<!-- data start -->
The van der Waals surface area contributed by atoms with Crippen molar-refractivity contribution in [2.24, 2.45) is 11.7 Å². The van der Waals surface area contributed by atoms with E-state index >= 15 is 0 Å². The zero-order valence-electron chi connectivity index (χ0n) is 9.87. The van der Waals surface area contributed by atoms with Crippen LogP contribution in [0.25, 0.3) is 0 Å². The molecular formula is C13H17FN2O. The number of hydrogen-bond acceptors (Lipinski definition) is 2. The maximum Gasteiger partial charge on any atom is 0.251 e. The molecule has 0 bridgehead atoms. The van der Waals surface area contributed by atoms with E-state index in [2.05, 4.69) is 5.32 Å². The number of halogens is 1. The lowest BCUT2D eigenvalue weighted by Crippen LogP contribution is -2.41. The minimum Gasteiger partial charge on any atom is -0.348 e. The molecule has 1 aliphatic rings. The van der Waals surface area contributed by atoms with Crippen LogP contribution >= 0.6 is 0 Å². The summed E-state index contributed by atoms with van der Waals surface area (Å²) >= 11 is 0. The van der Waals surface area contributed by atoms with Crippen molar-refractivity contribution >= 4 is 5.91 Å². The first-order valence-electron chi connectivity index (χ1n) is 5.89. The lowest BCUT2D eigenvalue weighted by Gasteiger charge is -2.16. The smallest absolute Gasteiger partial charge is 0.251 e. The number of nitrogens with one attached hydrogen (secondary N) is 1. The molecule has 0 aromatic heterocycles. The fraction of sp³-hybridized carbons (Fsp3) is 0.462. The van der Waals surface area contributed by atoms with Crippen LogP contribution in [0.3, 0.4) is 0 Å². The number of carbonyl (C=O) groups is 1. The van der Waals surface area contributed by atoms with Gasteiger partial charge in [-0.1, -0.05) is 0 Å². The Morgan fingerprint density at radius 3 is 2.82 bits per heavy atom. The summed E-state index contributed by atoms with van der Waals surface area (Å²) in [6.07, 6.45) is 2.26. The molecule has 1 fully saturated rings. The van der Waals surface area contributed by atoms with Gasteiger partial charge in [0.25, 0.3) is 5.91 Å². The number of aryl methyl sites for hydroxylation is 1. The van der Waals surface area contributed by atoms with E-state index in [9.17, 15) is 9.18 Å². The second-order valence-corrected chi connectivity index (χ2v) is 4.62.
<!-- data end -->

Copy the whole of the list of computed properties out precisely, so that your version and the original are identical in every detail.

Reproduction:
The van der Waals surface area contributed by atoms with Crippen molar-refractivity contribution in [2.24, 2.45) is 11.7 Å². The van der Waals surface area contributed by atoms with E-state index >= 15 is 0 Å². The zero-order valence-electron chi connectivity index (χ0n) is 9.87. The van der Waals surface area contributed by atoms with Crippen LogP contribution in [0.25, 0.3) is 0 Å². The molecular formula is C13H17FN2O. The number of hydrogen-bond acceptors (Lipinski definition) is 2. The maximum Gasteiger partial charge on any atom is 0.251 e. The molecule has 0 bridgehead atoms. The van der Waals surface area contributed by atoms with E-state index in [2.05, 4.69) is 5.32 Å². The number of halogens is 1. The lowest BCUT2D eigenvalue weighted by Crippen LogP contribution is -2.41. The minimum Gasteiger partial charge on any atom is -0.348 e. The molecule has 1 aliphatic rings. The van der Waals surface area contributed by atoms with Crippen LogP contribution >= 0.6 is 0 Å². The summed E-state index contributed by atoms with van der Waals surface area (Å²) >= 11 is 0. The van der Waals surface area contributed by atoms with Crippen molar-refractivity contribution >= 4 is 5.91 Å². The first-order valence-electron chi connectivity index (χ1n) is 5.89. The lowest BCUT2D eigenvalue weighted by Gasteiger charge is -2.16. The smallest absolute Gasteiger partial charge is 0.251 e. The number of nitrogens with one attached hydrogen (secondary N) is 1. The molecule has 0 aromatic heterocycles. The fraction of sp³-hybridized carbons (Fsp3) is 0.462. The van der Waals surface area contributed by atoms with Crippen LogP contribution in [0.3, 0.4) is 0 Å². The number of carbonyl (C=O) groups is 1. The van der Waals surface area contributed by atoms with Gasteiger partial charge in [-0.1, -0.05) is 0 Å². The Morgan fingerprint density at radius 3 is 2.82 bits per heavy atom. The summed E-state index contributed by atoms with van der Waals surface area (Å²) in [6.07, 6.45) is 2.26. The molecule has 1 fully saturated rings. The van der Waals surface area contributed by atoms with Gasteiger partial charge in [0.25, 0.3) is 5.91 Å². The number of aryl methyl sites for hydroxylation is 1. The van der Waals surface area contributed by atoms with E-state index in [9.17, 15) is 9.18 Å². The second-order valence-corrected chi connectivity index (χ2v) is 4.62.